There’s a scene in the eternal F.R.I.E.N.D.S when Joey asks his Australian girlfriend why she doesn’t like his best friend, Chandler. She says, “He’s just… blah.” I doubt I could find a better word to describe Oru Nalla Naal Paathu Solren. The film’s just… blah. It’s supposed to be a rollicking comedy with its eccentric material lending itself to odd situations, but the writing just doesn’t manage to create humour. The characters talk and talk, and like a talentless stand-up comedian, desperately want to see you laugh, but quite early on, you realise the futility of the exercise. Eventually, it all becomes so bad that you crave for a quiet moment, for some respite from the incessant mundane chatter.
Director: Arumuga Kumar
Cast: Vijay Sethupathi, Gautham Karthik, Niharika, Gayathrie
In one scene, Gautham Karthik, playing an effervescent young man, Harish (“Unakku enna Mouna Ragam Karthik nu nenappaa?” asks Vijay Sethupathi’s character, Yeman), is trying to be cute with a couple of women, one of whom is Sowmya, the girl he’s interested in. For some strange reason, he tells her that he thinks all women are idiots. She’s naturally offended, but her response is that all men are idiots. She proceeds to question his masculinity, and notes that if he were indeed a man, he would have taken the girls for a few drinks and a long drive. Harish laughs and retorts that he isn’t stupid to be taken advantage of like that. And… that’s it. The girl walks away, and Harish throws a lovesick glance at her. It’s the sort of purposeless, unenjoyable conversation that this film is full of. Characters seem to be under the impression that repetition is humour. Take the title, for instance. Various characters milk it over and over again, and not once does it evoke even a smile.
On paper, the idea of having a dry humour specialist like Vijay Sethupathi playing a tribal leader seems funny. The premise of him having to abduct a woman to fulfill an oath should lend itself to plenty of laughs. The attempts at humour include an emasculated father figure, a couple of friends who get beaten up over and over again, some talk about bears raping men (not making it up), a burning arrow that pierces a man’s posterior… Occasionally, a small joke works, but that’s the equivalent of trying to help a drowning man by throwing a small eraser at him.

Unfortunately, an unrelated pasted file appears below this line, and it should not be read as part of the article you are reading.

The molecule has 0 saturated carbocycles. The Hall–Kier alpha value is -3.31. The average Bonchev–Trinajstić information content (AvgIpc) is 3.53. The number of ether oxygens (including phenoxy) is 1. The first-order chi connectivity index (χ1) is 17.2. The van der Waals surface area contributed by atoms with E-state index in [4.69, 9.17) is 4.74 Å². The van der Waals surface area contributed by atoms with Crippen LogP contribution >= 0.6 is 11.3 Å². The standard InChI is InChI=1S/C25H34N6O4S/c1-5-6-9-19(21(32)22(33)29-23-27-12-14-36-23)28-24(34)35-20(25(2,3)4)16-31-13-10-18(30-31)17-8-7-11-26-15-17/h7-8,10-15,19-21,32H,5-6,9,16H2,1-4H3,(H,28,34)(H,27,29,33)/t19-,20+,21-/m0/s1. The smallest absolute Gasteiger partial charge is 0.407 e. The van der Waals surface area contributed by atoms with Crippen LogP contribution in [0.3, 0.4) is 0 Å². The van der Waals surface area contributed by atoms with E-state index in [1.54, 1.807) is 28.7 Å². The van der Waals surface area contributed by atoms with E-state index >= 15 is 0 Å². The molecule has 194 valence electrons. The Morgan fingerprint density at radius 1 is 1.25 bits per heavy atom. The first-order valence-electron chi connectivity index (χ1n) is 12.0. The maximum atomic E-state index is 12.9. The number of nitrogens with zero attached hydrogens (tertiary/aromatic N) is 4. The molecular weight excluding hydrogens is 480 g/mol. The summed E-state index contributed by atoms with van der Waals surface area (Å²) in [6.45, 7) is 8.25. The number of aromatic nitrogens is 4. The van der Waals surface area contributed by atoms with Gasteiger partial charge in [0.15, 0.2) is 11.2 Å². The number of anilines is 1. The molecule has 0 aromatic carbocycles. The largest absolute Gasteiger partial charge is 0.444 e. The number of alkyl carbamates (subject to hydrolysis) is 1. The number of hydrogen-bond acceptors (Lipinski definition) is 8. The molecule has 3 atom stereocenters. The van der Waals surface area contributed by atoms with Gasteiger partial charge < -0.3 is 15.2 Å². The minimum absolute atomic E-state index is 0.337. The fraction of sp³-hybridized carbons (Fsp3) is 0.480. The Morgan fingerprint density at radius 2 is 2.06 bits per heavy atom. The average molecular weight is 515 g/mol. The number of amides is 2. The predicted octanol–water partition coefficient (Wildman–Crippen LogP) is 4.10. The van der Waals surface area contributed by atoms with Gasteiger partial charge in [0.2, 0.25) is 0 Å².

In a better film, I would have noted the championing of consent, the matriarchy of the tribe, women constantly shown to be more righteous than men… Even in a scene when Yeman slaps a woman, his friend immediately rebukes him because it’s not sanctioned by the rules. Yet, it’s also a film in which an emasculated father thumps his chest and declares that when in great need, it’s always the father who comes to the fore. His idea of help, of course, is sitting atop a large statue of lord Yama and threatening to destroy it. You aren’t laughing. You aren’t even amused. You’re just trying to make sense of all the bizarre ideas you are bombarded with in the name of humour. Towards the end, Sowmya stands surrounded by tribespeople who explain to her the weird story of why she’s been abducted. She has a look of absolute bewilderment, and I immediately empathised with her. It’s the same look I had been wearing for the previous two hours.
This review was written for Cinema Express, the cinema division of The New Indian Express. All copyrights belong to the organisation. Do link to its page if you’d like to share it.